Chargeback Reduction 101: The Basics of Chargeback Reduction Models

Chargeback. There’s that dreaded word again. Those two conjoined syllables that strike dread into the hearts of merchants far and wide. But fear not! What if I were to tell you that there are several ways to reduce your number of chargebacks, and that you can dispute them before they even go through the consumer’s issuing bank?

You’d be quite happy, wouldn’t you?

First of all, you must understand the basics of chargeback reduction models to see which one, or which combination, will best fit your business. These models help merchants combat unlawful and fraudulent chargebacks and chargebacks issued by consumers through a misunderstanding (like them not recognizing the transaction on their account).

This article is an overview of the best strategies you, as a merchant, can implement to reduce the number of chargebacks to your account, and some of the companies that can assist you. 

So let’s begin.

VMPI: What is it, and how does it work?

VMPI stands for ‘Visa Merchant Purchase Enquiry.’ In short, it helps merchants because it provides them the opportunity to stop Visa chargebacks before they are submitted. 

According to chargebacks911, 70 percent of e-commerce transactions go through Visa. Furthermore, according to data from Visa, almost three million chargebacks occur each year that result from a cardholder not recognizing a transaction—an honest mistake. However, these chargebacks are harmful to merchants and especially harmful because they are preventable. But, you have options. With VMPI, there is a greater chance of stopping these chargebacks in their tracks without ever going through the arduous process of a chargeback dispute. VMPI offers considerable and near-instant benefits, but know that they work exclusively with Visa transactions.

Traditionally, merchants have operated under the legacy system. In other words, if a cardholder complained to their card issuer about a transaction, the issuer would turn it into a chargeback with little to no questions asked. From there, the burden fell entirely upon the merchant’s shoulders to dispute the charge. However, as this method was often costly, time-consuming, and merchants were presumed guilty unless proven otherwise, their defense of the transaction often did not help them in the long run. To add insult to injury, the merchant would have to pay all the chargeback fees no matter the outcome.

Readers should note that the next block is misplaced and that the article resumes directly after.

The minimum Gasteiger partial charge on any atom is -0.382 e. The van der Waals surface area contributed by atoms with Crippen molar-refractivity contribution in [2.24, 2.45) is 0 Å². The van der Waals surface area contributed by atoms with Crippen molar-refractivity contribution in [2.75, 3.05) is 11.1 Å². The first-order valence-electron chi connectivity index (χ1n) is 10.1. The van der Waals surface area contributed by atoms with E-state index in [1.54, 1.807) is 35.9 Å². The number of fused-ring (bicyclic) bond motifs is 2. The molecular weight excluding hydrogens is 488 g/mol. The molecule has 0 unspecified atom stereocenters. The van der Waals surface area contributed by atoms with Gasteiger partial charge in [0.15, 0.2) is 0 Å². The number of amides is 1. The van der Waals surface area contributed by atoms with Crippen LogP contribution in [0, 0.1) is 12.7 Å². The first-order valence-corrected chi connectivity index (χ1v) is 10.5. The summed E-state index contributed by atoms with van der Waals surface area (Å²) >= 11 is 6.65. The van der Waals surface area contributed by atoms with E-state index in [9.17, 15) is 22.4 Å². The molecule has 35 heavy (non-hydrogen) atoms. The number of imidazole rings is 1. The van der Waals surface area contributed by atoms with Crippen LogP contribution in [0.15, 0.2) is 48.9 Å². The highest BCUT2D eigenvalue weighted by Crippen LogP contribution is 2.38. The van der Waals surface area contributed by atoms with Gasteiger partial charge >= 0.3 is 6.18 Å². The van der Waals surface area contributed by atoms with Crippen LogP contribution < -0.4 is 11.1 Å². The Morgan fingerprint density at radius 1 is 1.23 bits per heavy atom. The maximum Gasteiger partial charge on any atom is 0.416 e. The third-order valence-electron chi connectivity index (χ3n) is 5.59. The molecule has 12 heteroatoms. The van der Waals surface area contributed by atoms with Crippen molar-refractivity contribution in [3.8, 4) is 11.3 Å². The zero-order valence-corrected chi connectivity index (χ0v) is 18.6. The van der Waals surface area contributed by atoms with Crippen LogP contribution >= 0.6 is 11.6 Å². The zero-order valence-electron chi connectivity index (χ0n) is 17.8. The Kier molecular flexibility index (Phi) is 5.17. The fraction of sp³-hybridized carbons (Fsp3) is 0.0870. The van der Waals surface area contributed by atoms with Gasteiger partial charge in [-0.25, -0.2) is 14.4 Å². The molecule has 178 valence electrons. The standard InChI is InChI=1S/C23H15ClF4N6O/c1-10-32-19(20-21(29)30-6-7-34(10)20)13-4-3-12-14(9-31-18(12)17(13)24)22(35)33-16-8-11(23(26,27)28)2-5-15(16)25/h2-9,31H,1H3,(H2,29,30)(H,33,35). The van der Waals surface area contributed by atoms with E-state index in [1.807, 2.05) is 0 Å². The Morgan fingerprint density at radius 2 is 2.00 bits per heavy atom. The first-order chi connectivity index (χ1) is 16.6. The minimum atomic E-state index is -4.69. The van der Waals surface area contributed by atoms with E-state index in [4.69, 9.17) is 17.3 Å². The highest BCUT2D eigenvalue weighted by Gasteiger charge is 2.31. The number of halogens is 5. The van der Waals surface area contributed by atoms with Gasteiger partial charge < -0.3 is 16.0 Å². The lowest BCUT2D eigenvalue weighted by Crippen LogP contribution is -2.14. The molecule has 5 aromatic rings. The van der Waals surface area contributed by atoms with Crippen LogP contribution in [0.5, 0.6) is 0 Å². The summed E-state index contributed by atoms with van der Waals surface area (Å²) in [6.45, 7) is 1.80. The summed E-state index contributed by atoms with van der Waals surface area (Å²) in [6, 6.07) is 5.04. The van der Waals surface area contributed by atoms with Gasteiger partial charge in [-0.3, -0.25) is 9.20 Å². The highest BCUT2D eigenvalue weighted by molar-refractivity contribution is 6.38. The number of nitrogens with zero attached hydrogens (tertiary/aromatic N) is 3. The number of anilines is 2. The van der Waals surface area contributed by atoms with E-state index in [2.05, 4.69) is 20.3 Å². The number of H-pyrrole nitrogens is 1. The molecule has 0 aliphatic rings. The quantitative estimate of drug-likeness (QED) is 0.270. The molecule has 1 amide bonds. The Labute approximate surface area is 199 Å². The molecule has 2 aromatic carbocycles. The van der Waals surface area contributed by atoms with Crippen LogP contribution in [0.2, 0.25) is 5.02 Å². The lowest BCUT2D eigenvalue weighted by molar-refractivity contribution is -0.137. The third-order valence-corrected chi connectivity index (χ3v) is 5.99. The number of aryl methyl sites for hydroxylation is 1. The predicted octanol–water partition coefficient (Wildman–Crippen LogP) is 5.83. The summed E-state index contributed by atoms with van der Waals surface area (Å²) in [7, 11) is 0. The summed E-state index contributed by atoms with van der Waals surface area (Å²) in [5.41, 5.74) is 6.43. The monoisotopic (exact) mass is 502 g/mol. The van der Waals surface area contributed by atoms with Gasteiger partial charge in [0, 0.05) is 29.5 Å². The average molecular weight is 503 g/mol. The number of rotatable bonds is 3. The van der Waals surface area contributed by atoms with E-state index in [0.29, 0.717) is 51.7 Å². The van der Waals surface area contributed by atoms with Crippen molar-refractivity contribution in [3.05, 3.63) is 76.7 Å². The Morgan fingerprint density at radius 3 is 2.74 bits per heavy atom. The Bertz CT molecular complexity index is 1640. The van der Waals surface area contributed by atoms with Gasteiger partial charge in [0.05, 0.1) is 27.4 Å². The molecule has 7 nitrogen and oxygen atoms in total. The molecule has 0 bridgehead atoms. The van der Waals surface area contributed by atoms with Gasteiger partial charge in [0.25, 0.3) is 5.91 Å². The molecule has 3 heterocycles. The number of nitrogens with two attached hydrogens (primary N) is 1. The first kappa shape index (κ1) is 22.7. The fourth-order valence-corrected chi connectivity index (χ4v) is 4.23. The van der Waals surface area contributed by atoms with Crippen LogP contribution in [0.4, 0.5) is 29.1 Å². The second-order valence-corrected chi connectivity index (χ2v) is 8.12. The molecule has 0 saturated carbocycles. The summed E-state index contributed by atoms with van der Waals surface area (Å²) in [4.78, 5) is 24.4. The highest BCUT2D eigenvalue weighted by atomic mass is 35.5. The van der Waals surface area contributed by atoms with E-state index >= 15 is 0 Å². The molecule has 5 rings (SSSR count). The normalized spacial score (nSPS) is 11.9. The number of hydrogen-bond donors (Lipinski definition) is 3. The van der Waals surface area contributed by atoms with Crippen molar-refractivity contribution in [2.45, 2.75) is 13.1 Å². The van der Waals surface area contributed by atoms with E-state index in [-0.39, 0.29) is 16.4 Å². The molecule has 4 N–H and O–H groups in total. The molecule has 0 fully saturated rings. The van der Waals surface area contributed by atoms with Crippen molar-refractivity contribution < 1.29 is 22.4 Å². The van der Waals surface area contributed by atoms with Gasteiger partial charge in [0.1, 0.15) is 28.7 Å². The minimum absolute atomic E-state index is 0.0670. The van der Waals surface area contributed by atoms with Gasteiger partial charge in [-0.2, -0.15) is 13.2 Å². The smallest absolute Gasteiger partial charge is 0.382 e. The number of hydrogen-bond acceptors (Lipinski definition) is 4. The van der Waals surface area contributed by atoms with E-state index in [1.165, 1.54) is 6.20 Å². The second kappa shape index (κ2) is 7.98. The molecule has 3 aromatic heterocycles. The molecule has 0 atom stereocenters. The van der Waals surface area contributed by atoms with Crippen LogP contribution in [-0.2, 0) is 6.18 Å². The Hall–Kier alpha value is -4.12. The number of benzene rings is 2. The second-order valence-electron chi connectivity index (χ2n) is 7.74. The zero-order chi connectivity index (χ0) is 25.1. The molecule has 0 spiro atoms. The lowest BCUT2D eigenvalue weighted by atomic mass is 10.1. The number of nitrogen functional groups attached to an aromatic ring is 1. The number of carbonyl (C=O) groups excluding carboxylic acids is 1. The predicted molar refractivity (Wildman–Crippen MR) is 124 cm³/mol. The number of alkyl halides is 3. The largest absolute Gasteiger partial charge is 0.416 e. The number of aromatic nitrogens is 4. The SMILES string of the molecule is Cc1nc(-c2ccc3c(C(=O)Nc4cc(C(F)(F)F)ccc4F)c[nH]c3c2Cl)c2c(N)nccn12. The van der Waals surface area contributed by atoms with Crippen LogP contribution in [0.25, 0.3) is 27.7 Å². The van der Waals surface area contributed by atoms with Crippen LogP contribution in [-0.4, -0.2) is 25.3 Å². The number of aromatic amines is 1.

The difference between how it was before and how it is now while using the VMPI program is that all chargeback inquiries can be answered live. This is made possible through VMPI’s Visa Resolve Online platform, which uses real-time data communication between merchants and issuers. The platform answers the inquiries live by utilizing automatic responses to give additional information to the consumer’s card issuer like shipping confirmation, cancellation number, or the product name. This information, known as a transaction inquiry response, is then used to identify if a complaint is valid or not. 

In many cases, VMPI can resolve disputed transactions before an issuer files a chargeback. You even have the option of issuing credit to a cardholder through VMPI if you believe it is the optimal way to resolve a potential dispute. Not only does this stop a chargeback, but it can also keep the consumer happy and improve retention!  

You must understand that not all systems are perfect, and VMPI is no different. Some cases will be dealt with quickly, but others may not have enough information supporting the chargeback dispute and could take longer. However, to protect you as a merchant, having something like VMPI is essential to reducing chargebacks and lowering the costly and time-consuming effects resulting from illegitimate chargebacks. 

Now you understand what VMPI is. Let’s move on to your next chargeback reduction option. 

Ethoca Alerts: What is it, and how does it work?

Ethoca Alerts is a technology company that helps merchants protect themselves from fraud and reduce chargebacks. Mastercard acquired them in 2019. 

Ethoca Alerts’ mission statement provides an effective way for banks and merchants to communicate with each other to bring together their intelligence to fight against fraud and illicit chargebacks.